If you can only devote two days to visiting the Smithsonian museums, don’t despair. I have the itinerary for you! You can see all nine Smithsonian museums in Washington DC. PLUS admission is free to all Smithsonian museums.
I have left time in the early morning and evening to walk the full length of the National Mall, explore the U.S. Capitol grounds and the U.S. Botanic Garden, and watch the sunrise over the reflecting pool at the Lincoln Memorial.
But the #1 thing you need is comfortable walking shoes! You’ll walk a minimum of five miles a day on my self-guided Smithsonian Museums tour. (You will also fall instantly to sleep when your head hits the pillow at night.)
Fortunately, adidas offered to send me a pair of hiking shoes which provided ample arch support. They had a good workout on the gravel and dirt paths on the National Mall. Also, if it rained, I wouldn’t be sloshing around in wet shoes.
Table of Contents
Collection of Museums
There are a lot of misconceptions about the Smithsonian Institution in Washington DC. Visitors often mistakenly think it is one big museum.
“Collectively called the Smithsonian Institution, this world-renowned museum and research complex consists of 17 museums, galleries and a zoo.”Smithsonian
The Smithsonian Institution is home to some of the world’s most famous objects, including the Hope Diamond, the original “Star-Spangled Banner,” the 65-million-year-old Tyrannosaurus rex skeleton, and the space shuttle Discovery.
“The scope of objects in Smithsonian collections is staggering—from ancient Chinese bronzes to the Star-Spangled Banner; from a 3.5 billion-year-old fossil to the Apollo lunar landing module; from the ruby slippers featured in The Wizard of Oz to presidential memorabilia,” according to the Smithsonian.
Self-Guided Smithsonian Museums Tour
My self-guided tour will consist of visiting nine Smithsonian museums over a two-day span. Eight museums are located along the National Mall. The National Portrait Gallery and American Art Museum are situated in the Penn Quarter neighborhood (which is just four blocks away).
Day One Smithsonian Museum Tour
Start your first day by taking a stroll around the U.S. Capitol grounds. Stop to rest on a bench at the U.S. Botanic Garden. Your first stop is the National Museum of Natural History at 10 a.m.
If you allocate 1.5 hours to each museum visit, you can see four museums on your first day of the tour: the National Museum of Natural History, the National Museum of American History, the African American History and Culture Museum, and the National Museum of Asian Art.
While all these museums close at 5:30 p.m., the gates of the Enid A. Haupt Garden will stay open until 6 p.m. (7 p.m. on Sunday). Enjoy a stroll around the 4.2-acre public garden, which is set outside the Smithsonian Castle.
National Museum of Natural History
Address: 10th St. & Constitution Ave. NW, Washington, DC 20560
The tour will start at the National Museum of Natural History. It is located at 9th Street and Constitution Avenue NW, which is a short five-minute walk from the Archives-Navy Memorial Penn Quarter or the Smithsonian metro stops.
Be sure to read the biography of Washington socialite Evalyn Walsh McLean before you stop by to ogle the Hope Diamond. Although she denied it, her life seemed cursed after she acquired the Hope Diamond. The gem is dark grey-blue.
TIP: Check out the Butterfly Pavilion, Giant Great White Shark teeth, Triceratops, and Easter Island heads.
National Museum of American History
Address: 1300 Constitution Ave. NW, Washington, DC 20560
Rather than trying to see everything historical at the National Museum of American History, consider seeking one unusual object. I suggest Abraham Lincoln’s Top Hat.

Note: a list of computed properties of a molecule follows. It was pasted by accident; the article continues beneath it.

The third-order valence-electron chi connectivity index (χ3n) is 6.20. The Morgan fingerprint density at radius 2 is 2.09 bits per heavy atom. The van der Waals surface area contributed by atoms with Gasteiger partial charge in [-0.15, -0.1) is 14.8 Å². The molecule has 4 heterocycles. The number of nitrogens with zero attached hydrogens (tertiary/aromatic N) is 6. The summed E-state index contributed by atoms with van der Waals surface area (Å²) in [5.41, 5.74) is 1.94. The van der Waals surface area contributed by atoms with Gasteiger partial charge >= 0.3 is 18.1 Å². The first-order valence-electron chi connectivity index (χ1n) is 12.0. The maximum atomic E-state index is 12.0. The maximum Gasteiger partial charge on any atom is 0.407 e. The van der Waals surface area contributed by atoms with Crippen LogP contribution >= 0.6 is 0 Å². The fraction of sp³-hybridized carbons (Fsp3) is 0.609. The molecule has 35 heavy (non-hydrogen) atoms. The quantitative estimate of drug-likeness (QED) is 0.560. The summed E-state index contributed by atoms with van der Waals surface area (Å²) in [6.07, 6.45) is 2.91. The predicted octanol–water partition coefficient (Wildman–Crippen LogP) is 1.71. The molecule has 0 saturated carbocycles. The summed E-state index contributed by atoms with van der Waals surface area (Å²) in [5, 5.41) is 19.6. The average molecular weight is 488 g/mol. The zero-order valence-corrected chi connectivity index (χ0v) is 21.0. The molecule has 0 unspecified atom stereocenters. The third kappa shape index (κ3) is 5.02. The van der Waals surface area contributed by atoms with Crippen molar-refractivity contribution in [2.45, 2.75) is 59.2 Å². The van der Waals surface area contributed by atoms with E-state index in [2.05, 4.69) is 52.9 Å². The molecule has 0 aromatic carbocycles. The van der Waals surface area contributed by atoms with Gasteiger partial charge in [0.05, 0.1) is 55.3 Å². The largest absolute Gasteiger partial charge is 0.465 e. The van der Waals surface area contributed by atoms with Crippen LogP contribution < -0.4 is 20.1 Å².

Washingtonian hat designer J. Y. Davis created this top hat. After his son Willie’s tragic death, Lincoln added a black silk mourning band. The last time he put it on was to go to Ford’s Theatre on April 14, 1865. Today it is one of the Institution’s most treasured objects.
Leave ample time to browse the First Ladies exhibit. Examine more than two dozen gowns from the Smithsonian’s 100-year-old collection worn by Jacqueline Kennedy, Laura Bush, Michelle Obama, Frances Cleveland, and Lou Hoover.
TIP: Check out Babe Ruth’s bat, Julia Child’s kitchen, Dorothy’s red slippers from The Wizard of Oz, and former President Bill Clinton’s saxophone.
African American History and Culture Museum
Address: 1400 Constitution Ave. NW, Washington, DC 20560
The stately building that houses the African American History and Culture Museum cannot escape the attention of anyone walking toward the Washington Monument.
Although the building didn’t open its doors until 2016, its base and shaft feature a classical Greco-Roman form. Lead designer David Adjaye and lead architect Philip Freelon styled the corona (top) after three-tiered crowns used in Yoruban art from West Africa. An ornamental bronze-colored metal lattice wraps the building.
“This Museum will tell the American story through the lens of African American history and culture. This is America’s Story and this museum is for all Americans.”Lonnie G. Bunch, III (Founding Director, NMAAHC)
Free timed-entry passes are required for entry.
TIP: Check out Chuck Berry’s red Cadillac, Harriet Tubman’s hymn book, the Greensboro lunch counter, and the slave shackles.
National Museum of Asian Art
Address: 1050 Independence Ave SW, Washington, DC 20004
The Freer Gallery of Art and the Arthur M. Sackler Gallery together form the National Museum of Asian Art.
Journey through time and examine more than 46,000 objects from the arts of China, Japan, Korea, South and Southeast Asia, the ancient Near East, and the Islamic world at the National Museum of Asian Art. Peruse 19th Century American art.
The #1 thing to visit is the “Peacock Room,” designed by artist James McNeill Whistler. This extravagant room features an avian motif. It showcases a Chinese blue-and-white porcelain collection.
TIP: Learn more about the Hindu deity Vishnu, the deities Brahma and Indra, the crowned and bejeweled Buddha, and the Hindu deity Shiva.
Day 2 Smithsonian Museum Tour
Set an ambitious goal to visit five Smithsonian museums on the second day of your self-guided tour: Hirshhorn Museum and Sculpture Garden, the National Air and Space Museum, the Museum of the American Indian, the National Portrait Gallery, and the SAAM.